Arduino PWM can be messed with. See the http://ArduinoInfo.Info WIKI:

http://arduino-info.wikispaces.com/Arduino-PWM-Frequency

terryking228: Arduino PWM can be messed with. See the http://ArduinoInfo.Info WIKI:

http://arduino-info.wikispaces.com/Arduino-PWM-Frequency

I looked at the sheet and i must say, i don't understand the code on there and what it is doing in order to produce the values needed to send to the PWM fan?

Mind throwing together some code for me to visualize it better?

Seems good, but consider geting some electronics to handle the current required for the fan and as for a termometer consider buying some thermistors: https://www.sparkfun.com/products/250

mixania: Seems good, but consider geting some electronics to handle the current required for the fan and as for a termometer consider buying some thermistors: https://www.sparkfun.com/products/250

I already have DS18B20 Thermometer Temperature Sensor as the temp sensor for it to use.

consider geting some electronics to handle the current required for the fan

The Fan current is controlled by the PWM signal. No Arduino added Arduino power control needed...

Still in need of some code to work the PWM for the fan...

David

I haven't tried it myself, but the article that terryking228 linked to lists the available PWM frequencies and I don't see any listed within the 21-28 KHz range that you're looking for.

You could try searching Nick Gammon's forum for his articles on timers - he covers this area very well and I expect you'll find a definitive answer there as to whether it's possible to achieve the frequency you need.

I don't see any listed within the 21-28 KHz range that you're looking for.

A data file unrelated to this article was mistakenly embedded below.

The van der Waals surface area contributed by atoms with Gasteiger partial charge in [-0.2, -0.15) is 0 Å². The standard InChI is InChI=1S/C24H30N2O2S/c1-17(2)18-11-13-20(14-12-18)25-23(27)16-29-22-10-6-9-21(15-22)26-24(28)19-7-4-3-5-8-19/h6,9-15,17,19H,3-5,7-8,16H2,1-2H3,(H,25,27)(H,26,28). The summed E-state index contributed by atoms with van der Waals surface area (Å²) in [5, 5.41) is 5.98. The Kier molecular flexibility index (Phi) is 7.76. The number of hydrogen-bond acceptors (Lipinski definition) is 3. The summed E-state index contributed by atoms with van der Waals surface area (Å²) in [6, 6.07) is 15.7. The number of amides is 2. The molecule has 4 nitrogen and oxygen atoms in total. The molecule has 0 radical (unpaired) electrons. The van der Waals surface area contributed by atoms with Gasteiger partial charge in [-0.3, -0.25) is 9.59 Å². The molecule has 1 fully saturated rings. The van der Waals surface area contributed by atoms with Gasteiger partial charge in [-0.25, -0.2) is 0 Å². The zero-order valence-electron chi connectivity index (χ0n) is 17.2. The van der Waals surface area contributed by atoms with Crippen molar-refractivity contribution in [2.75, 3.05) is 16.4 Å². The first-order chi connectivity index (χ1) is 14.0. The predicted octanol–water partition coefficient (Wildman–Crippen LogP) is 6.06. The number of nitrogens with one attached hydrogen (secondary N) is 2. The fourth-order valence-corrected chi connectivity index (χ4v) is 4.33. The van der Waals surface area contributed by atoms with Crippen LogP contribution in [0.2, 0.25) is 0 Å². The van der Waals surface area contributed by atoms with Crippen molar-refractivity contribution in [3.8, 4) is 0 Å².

I suspect that is a 'recommended" range and I bet that any somewhat lower frequency would work. Just test the fan speed separately to start. Let us know what you find...

The recommended frequency range looks like it might have been set to make sure that the switching frequency is above the range of human hearing. This keeps the fan from making an annoying high pitched noise. If this is the reason for the recommendation you could push the frequency lower without too much issue. There could be other reasons for the recommendation, but this is a likely one. I would raise my PWM frequency as much as I could, but them just go with whatever I had.

Alright i finally got around to testing it and this is the code i am using:

int pwmPin = 9;      //digital pin 9
int pwmVal   = 10;

void setup()
{
  pinMode(pwmPin, OUTPUT);   // sets the pin as output
  Serial.begin(9600);
}

void loop()
{
  if (pwmVal != 255) {
         analogWrite(pwmPin, pwmVal);
         //pwmVal += 10;
         Serial.print(pwmVal);  // Print red value
         Serial.print("\n");    // Print a tab
  } else {
         Serial.print('at max high');  // Print red value
         Serial.print("\n");    // Print a tab
  }
  delay(1000);
}

However, the fan speed (max 12v right now) never slows down one bit.

I'm using D9 on the Arduino Nano ATmega 328.

The reference is here for the board (in case i have the board pin wrong): http://arduino.cc/en/uploads/Main/ArduinoNano30Schematic.pdf

What else am i doing incorrect?

Try setting the PWM pin to HIGH or LOW? One should turn the fan fully on, and the other should turn it off.

I hooked the incorrect pin on the fan for the PWM so now it does change speeds but when i put it on "1" its still pretty loud/fast. Its spinning about 2,040 RPMs on "1".